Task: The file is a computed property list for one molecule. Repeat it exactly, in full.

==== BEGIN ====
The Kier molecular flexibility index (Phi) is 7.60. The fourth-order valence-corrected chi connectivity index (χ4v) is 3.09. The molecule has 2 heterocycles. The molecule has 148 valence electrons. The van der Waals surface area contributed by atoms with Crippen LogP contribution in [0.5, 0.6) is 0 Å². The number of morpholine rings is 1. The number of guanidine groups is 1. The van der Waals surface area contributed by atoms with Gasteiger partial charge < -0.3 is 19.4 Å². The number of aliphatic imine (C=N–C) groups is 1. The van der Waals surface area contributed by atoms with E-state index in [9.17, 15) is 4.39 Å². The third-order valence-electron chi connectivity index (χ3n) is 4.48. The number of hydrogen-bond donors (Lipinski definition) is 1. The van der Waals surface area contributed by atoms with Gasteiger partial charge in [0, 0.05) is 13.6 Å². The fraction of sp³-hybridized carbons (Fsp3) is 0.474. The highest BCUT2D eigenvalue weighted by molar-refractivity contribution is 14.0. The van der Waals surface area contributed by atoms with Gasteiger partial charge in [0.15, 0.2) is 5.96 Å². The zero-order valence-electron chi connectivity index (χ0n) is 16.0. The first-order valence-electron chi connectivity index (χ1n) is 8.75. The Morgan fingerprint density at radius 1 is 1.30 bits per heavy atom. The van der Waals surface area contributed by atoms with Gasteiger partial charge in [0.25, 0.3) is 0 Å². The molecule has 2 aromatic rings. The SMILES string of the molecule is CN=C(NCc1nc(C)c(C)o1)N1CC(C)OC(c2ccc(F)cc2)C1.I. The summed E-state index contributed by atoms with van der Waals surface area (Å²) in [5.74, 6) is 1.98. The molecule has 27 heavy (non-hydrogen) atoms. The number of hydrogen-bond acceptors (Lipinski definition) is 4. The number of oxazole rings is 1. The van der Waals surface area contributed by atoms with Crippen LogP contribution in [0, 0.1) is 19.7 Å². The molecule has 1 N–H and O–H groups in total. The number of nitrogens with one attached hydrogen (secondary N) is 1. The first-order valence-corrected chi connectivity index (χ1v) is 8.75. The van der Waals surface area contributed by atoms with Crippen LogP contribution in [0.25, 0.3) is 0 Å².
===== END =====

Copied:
The Kier molecular flexibility index (Phi) is 7.60. The fourth-order valence-corrected chi connectivity index (χ4v) is 3.09. The molecule has 2 heterocycles. The molecule has 148 valence electrons. The van der Waals surface area contributed by atoms with Crippen LogP contribution in [0.5, 0.6) is 0 Å². The number of morpholine rings is 1. The number of guanidine groups is 1. The van der Waals surface area contributed by atoms with Gasteiger partial charge < -0.3 is 19.4 Å². The number of aliphatic imine (C=N–C) groups is 1. The van der Waals surface area contributed by atoms with E-state index in [9.17, 15) is 4.39 Å². The third-order valence-electron chi connectivity index (χ3n) is 4.48. The number of hydrogen-bond donors (Lipinski definition) is 1. The van der Waals surface area contributed by atoms with Gasteiger partial charge in [0, 0.05) is 13.6 Å². The fraction of sp³-hybridized carbons (Fsp3) is 0.474. The highest BCUT2D eigenvalue weighted by molar-refractivity contribution is 14.0. The van der Waals surface area contributed by atoms with Gasteiger partial charge in [0.15, 0.2) is 5.96 Å². The zero-order valence-electron chi connectivity index (χ0n) is 16.0. The first-order valence-electron chi connectivity index (χ1n) is 8.75. The Morgan fingerprint density at radius 1 is 1.30 bits per heavy atom. The van der Waals surface area contributed by atoms with Gasteiger partial charge in [0.25, 0.3) is 0 Å². The molecule has 2 aromatic rings. The SMILES string of the molecule is CN=C(NCc1nc(C)c(C)o1)N1CC(C)OC(c2ccc(F)cc2)C1.I. The summed E-state index contributed by atoms with van der Waals surface area (Å²) in [5.74, 6) is 1.98. The molecule has 27 heavy (non-hydrogen) atoms. The number of hydrogen-bond acceptors (Lipinski definition) is 4. The number of oxazole rings is 1. The van der Waals surface area contributed by atoms with Crippen LogP contribution in [0, 0.1) is 19.7 Å². The molecule has 1 N–H and O–H groups in total. The number of nitrogens with one attached hydrogen (secondary N) is 1. The first-order valence-corrected chi connectivity index (χ1v) is 8.75. The van der Waals surface area contributed by atoms with Crippen LogP contribution in [0.25, 0.3) is 0 Å².